So, this is your reminder to stay aware of how much money is coming in and out of your account every month. Take a look at how much your streaming services, magazine subscriptions, and Fab, Fit, Fun boxes are costing you and ask yourself:

  • Do I use this?
  • Does this add value to my life?
  • Would I miss this if it were gone?
  • Could I be investing this money into something that adds MORE joy and value to my life?

The women+ I’ve worked with who have had the most success in turning around their financial situation have set up a weekly money ritual where you check your balance and expenses once a week. That way, you don’t get any nasty surprises when you look at your monthly bills.

6) Blindly leaving the finances to your partner

A lot of women+ choose to leave money management to their partners. And there may be good reasons for it.

I’m not saying that you need to be involved in every part of the household finances if that doesn’t work for you and your partner. But you should understand personal finance enough to be able to intelligently discuss financial decisions and understand what is happening with your money.

After all, if you don’t understand personal finances, how can you know if your partner is doing a good job managing money or not?

Your partner may be doing a great job – but you can’t know that if you never invest in financial literacy or have financial conversations with your partner.

If you need some tips, my husband and I have talked about how we manage our finances as a couple!

7) Not investing for retirement

A lot of people assume that because they’re saving for retirement, they’re invested. But that’s not true.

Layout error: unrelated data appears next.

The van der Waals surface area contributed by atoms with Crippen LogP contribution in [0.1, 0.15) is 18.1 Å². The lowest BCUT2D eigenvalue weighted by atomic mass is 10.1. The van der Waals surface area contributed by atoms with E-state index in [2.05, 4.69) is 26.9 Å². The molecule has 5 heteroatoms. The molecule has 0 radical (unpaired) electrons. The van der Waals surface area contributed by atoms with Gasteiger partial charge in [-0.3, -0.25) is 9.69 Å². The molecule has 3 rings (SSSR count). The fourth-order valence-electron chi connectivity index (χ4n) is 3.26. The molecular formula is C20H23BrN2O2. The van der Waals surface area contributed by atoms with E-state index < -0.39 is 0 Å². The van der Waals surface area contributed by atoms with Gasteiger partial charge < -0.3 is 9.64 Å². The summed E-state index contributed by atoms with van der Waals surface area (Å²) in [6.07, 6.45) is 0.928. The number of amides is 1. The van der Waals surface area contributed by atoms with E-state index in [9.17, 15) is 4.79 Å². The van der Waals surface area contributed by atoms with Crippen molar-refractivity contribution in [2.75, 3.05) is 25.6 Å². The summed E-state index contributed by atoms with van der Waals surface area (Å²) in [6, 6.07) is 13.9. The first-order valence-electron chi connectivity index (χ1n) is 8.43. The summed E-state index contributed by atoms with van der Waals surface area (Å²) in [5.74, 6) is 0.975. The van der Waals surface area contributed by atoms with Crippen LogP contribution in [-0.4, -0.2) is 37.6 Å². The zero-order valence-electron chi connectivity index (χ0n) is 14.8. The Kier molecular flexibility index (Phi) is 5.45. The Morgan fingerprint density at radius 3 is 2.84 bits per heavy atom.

Make sure you’re invested so your money is growing for your golden years.

8) Not saving an emergency fund

Life is unpredictable. You may get laid off or your car could break down. When unexpected expenses pop up…how do you pay for it?

An emergency fund is a stash of money set aside for when life’s surprises come with a price tag.

It’s crucial to have an emergency fund set aside so that when you need to take the dog to the vet or fix the washer, you have the money to handle it without jeopardizing your financial security.

9) Not having a money plan

Have you ever heard, “Failing to plan is planning to fail”? That’s true when it comes to your finances. Not having a money plan is one of the best ways to lose money.

The pillars of a money plan include…

  • Creating a budget
  • Tracking your expenses
  • Setting financial goals
  • Building an emergency fund
  • Planning for retirement
  • Strategizing to pay down debt

10) Not pursuing financial education

This is a mistake so many women+ make. And it’s not entirely their fault – boys are often raised with the expectation that they’ll manage money someday and girls usually aren’t.

If you want to take your financial education to the next level, then check out our signature program, the Million Dollar Year. In it, give you all the information, tools, and support you need to manage your money like a pro, make confident and informed money decisions, and build financial security that lasts a lifetime.